Lamenting the inordinate delay in execution of the two projects related to national security, Ajay Sahni, executive director, Institute for Conflict Management, New Delhi, said that India's police forces are governed by obsolete laws. “While communications technology has become advanced and complex, the Indian police has not been able to make use of it and the country is being made to pay for it,” Sahni said.

Here is one example of the cost the country has to bear in the absence of national databases and software analytics tools. Yasin Bhatkal was first picked by special task force of Kolkata police on charges of keeping fake currency notes. He was booked for a month and then released on bail. He was already on the wanted list as an Indian Mujahideen leader. Bhatkal was eventually arrested in 2013. “Had CCTNS been in place, Bhatkal could have been prevented from roaming free and plotting terror attacks,” Sahni added.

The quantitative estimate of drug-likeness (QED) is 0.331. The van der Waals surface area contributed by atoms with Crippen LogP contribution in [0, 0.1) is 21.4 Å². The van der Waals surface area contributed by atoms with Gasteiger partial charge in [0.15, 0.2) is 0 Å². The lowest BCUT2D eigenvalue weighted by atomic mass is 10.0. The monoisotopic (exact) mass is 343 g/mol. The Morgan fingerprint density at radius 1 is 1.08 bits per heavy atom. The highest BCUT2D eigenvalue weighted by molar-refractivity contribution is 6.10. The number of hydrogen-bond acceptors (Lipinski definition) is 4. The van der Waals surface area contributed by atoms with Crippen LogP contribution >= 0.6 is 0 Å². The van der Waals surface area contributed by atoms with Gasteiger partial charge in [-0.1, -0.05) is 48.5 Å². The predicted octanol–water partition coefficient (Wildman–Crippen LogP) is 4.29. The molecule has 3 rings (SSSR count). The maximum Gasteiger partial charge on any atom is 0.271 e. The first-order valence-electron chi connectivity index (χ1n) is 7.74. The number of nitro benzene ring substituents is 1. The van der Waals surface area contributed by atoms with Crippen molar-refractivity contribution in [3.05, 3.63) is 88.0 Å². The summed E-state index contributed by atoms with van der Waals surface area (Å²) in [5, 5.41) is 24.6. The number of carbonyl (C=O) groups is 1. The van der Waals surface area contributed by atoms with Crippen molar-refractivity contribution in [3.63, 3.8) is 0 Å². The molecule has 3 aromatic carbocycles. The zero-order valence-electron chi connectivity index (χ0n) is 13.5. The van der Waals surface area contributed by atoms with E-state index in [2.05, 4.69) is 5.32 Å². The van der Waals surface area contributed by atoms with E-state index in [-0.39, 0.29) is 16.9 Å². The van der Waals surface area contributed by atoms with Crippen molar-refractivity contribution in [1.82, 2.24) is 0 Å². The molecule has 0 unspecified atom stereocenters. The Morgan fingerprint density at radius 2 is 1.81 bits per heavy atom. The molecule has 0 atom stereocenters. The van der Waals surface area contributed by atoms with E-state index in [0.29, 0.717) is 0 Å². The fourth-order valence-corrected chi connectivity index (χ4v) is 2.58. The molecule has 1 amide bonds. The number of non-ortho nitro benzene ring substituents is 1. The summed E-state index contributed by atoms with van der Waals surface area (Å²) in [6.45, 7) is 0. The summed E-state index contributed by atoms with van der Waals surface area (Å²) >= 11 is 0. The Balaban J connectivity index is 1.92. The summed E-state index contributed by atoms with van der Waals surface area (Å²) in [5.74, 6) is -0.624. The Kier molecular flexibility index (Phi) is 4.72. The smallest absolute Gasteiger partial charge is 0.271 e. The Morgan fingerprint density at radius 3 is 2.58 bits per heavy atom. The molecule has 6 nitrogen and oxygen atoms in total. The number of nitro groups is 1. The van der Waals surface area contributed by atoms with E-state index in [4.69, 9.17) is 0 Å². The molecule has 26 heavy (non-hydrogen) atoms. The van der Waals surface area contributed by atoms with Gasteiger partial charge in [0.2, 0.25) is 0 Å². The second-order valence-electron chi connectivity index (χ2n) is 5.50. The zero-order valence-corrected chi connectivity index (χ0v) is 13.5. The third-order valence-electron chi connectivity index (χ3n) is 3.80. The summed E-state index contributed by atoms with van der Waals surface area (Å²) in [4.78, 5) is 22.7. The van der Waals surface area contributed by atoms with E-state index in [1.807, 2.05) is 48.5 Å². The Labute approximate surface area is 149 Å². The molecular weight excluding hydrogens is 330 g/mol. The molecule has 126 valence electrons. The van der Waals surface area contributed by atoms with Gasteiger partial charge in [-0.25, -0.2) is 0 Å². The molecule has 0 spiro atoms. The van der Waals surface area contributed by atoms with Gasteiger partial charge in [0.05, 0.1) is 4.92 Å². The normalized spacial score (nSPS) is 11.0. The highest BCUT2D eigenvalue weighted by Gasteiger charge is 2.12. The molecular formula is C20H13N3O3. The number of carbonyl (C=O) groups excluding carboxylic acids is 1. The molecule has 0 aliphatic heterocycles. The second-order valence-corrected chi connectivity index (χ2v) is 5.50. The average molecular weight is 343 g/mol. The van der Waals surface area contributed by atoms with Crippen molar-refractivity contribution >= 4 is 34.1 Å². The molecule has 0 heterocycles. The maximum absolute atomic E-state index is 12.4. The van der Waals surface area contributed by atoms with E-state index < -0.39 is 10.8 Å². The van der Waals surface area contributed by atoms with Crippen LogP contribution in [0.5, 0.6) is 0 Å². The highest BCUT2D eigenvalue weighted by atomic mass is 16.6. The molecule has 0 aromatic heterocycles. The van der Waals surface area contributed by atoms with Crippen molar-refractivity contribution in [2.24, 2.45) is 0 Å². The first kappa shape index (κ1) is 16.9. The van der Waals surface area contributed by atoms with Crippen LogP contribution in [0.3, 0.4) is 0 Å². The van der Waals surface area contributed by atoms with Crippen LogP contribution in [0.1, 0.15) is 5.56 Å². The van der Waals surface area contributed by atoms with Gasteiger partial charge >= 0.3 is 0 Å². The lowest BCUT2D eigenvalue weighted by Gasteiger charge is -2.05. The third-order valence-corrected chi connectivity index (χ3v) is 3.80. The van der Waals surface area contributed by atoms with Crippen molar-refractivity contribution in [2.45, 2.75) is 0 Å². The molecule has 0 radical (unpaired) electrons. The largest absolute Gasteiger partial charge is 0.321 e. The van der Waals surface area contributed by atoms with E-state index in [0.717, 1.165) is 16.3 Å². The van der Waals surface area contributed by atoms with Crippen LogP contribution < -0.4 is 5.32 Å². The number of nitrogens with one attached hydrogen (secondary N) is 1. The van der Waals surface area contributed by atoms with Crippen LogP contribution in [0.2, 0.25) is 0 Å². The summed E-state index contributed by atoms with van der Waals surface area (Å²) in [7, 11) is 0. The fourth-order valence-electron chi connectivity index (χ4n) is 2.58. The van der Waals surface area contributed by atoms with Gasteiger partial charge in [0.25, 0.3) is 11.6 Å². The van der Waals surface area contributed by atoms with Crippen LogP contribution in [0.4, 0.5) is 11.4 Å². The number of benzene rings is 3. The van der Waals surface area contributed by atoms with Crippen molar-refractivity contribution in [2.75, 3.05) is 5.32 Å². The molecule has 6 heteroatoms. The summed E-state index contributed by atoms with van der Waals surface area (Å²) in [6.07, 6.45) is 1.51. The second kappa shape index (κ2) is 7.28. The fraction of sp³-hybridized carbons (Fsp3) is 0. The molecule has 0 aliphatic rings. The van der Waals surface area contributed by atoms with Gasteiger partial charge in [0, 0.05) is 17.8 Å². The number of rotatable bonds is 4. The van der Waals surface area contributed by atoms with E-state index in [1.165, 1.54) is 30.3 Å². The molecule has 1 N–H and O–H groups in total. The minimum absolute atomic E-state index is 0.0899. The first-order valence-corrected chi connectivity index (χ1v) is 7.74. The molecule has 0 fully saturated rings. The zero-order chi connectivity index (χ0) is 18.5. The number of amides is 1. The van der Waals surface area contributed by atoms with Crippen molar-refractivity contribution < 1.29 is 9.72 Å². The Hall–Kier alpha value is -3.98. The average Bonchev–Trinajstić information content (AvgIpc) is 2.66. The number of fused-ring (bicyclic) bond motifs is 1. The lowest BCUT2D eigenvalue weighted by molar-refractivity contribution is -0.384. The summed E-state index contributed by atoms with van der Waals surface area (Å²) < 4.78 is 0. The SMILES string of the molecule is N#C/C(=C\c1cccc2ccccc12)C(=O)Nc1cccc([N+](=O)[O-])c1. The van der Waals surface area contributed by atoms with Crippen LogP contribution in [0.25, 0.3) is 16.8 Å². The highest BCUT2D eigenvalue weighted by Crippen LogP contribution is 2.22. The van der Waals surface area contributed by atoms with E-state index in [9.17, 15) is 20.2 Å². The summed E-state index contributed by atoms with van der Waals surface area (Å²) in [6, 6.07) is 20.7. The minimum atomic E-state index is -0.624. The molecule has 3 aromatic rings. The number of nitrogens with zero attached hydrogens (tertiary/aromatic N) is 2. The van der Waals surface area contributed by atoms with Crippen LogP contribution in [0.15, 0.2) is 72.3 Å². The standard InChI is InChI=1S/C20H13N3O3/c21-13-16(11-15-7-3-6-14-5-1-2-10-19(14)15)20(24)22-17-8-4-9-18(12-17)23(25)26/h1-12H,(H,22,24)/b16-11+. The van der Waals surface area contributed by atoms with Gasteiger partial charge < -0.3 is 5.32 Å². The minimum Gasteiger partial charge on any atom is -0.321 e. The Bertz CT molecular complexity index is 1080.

The United States attempted a similar project way back in 1967. “When someone is caught in a drunk and driving case or for jumping a traffic signal, the US cops will run the social security number of the offender in the federal database and get to know the history of the offender,” Sahni said. “It is unfortunate that India still doesn’t have such a system in place.”
 
Prakash Singh, former chief of UP police and BSF, said that when the tech-savvy prime minister addressed the all-India DGPs conference in December 2014, he gave a new meaning to ‘smart’ policing. The PM's definition of ‘smart’ included: ‘s’ for strict but sensitive, ‘m’ for modern and mobility, ‘a’ for alert and accountable, ‘r’ for reliable and responsive and ‘t’ for techno-savvy and trained. “It's time the prime minister walked the talk,” Singh said. 

On November 18, the cabinet committee on economic affairs gave a formal extension to the CCTNS project till March 2017 including its integration with e-courts, e-prisons, forensics and prosecution. In the aftermath of yet another terror attack in India, one hopes the agencies will not miss the deadline this time. 

pratap@governancenow.com 

(The story appears in the January 16-31, 2015)